Why do venture capitalist take board seats?

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JASON LEMKIN

It took me a while to figure this out.

When I started writing venture (vs. angel) checks, the last thing I wanted to do was take another Bored (sic) Seat.

As a CEO/founder, I saw board meetings as important accountability sessions, for me and especially the team, but beyond that, viewed them as a huge time sink. Very few of my VCs as a founder ever added any “value” that I could see.

Then, as a founder-turned-investor, I viewed my job as helping. And getting out of the way. Not being a critic at a board meeting. And certainly not being anyone’s “boss”.

And so I felt for over a year. Every board meeting as an investor just felt like a tax on my time. I even tried to structure deals so I wouldn’t have to be the one on the board, so my co-investor would be instead.

And then … I saw the ramifications:

  • A start-up that has raised > $1m needs external accountability. Companies without a financial investor on the board more often I’d hoped and expected do … odd things … with the money.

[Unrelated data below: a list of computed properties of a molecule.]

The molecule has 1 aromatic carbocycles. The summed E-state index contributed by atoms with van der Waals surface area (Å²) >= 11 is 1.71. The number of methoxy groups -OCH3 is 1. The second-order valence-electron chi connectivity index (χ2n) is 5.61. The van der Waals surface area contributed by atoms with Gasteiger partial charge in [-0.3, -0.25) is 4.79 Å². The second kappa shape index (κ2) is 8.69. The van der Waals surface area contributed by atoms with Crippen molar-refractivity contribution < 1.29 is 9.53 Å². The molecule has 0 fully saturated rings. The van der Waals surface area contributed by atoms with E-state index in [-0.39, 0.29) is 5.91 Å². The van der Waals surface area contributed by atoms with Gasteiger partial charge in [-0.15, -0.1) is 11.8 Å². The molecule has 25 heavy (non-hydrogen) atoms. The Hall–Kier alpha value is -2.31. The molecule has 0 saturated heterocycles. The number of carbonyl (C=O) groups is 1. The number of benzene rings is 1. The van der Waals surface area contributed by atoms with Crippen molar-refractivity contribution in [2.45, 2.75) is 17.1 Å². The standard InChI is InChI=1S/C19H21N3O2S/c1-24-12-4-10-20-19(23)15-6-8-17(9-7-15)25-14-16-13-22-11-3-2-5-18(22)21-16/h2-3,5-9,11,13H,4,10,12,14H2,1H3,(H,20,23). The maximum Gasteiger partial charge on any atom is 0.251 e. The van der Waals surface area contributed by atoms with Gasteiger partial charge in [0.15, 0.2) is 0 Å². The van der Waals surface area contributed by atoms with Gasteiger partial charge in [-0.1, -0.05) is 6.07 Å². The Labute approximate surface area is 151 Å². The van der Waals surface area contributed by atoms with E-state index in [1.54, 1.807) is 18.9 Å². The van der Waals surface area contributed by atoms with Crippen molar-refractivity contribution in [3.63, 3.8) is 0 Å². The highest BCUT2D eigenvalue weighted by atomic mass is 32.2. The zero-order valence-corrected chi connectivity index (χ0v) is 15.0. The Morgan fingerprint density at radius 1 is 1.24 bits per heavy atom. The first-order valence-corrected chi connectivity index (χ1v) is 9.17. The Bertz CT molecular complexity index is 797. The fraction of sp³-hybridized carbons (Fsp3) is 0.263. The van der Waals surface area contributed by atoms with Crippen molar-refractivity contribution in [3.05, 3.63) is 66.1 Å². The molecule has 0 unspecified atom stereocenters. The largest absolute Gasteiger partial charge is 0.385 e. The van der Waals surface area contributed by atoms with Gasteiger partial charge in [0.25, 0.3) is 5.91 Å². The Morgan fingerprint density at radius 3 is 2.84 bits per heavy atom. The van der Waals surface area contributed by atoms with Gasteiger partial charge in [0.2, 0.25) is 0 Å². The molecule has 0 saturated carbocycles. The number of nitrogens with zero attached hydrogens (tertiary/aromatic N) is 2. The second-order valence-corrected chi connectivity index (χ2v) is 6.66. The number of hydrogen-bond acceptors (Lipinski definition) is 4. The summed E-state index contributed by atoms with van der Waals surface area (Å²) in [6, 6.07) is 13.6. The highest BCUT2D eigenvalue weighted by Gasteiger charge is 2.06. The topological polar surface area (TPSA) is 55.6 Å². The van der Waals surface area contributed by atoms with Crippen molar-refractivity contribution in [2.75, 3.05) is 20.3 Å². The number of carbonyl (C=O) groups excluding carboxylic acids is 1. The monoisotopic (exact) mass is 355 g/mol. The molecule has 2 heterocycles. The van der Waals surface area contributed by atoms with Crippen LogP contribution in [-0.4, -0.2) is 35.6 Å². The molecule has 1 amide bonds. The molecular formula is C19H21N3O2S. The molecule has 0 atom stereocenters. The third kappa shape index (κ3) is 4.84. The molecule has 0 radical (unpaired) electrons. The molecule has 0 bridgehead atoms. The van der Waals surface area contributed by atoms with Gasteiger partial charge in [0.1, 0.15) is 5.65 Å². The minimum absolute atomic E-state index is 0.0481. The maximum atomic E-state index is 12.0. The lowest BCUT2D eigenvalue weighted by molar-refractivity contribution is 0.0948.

• Investing is kind of scary. There need to be controls. If I am giving you $25k personally, c’est la vie. But if I am giving you $2,500,000 … there’s a lot of trust in that. You know what solidifies trust? A board seat. Belt and suspenders, perhaps. But really — it’s a control. Money needs controls. In any organization. Without them, even best case, lots of stress ensues unless the company is minting cash.
  • One investor has to carry the weight of the “next round”. That has to be one investor that carries the weight. That gets the next round done. That is the social proof for the next round (beyond the company itself). And that leverages her social capital to get it done. Companies without a strong lead investor and board member have a much harder time getting the next round done on good terms, and in the right way.
  • A “bad” board member can cause some harm. Bad board members can do harm. A bad lead board member can make recruiting, fundraising, and many other things much harder. So it’s worth stepping up in those situations.

Fast forward today, I have my own $70m fund. Now I’m responsible for the whole thing. Not just a small piece of someone else’s fund.

My stress level has gone up as a result (a good thing). And you know how I sleep at night?

A board seat.

Just one. I don’t need control. But I do need .. controls.

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Published on October 17, 2016
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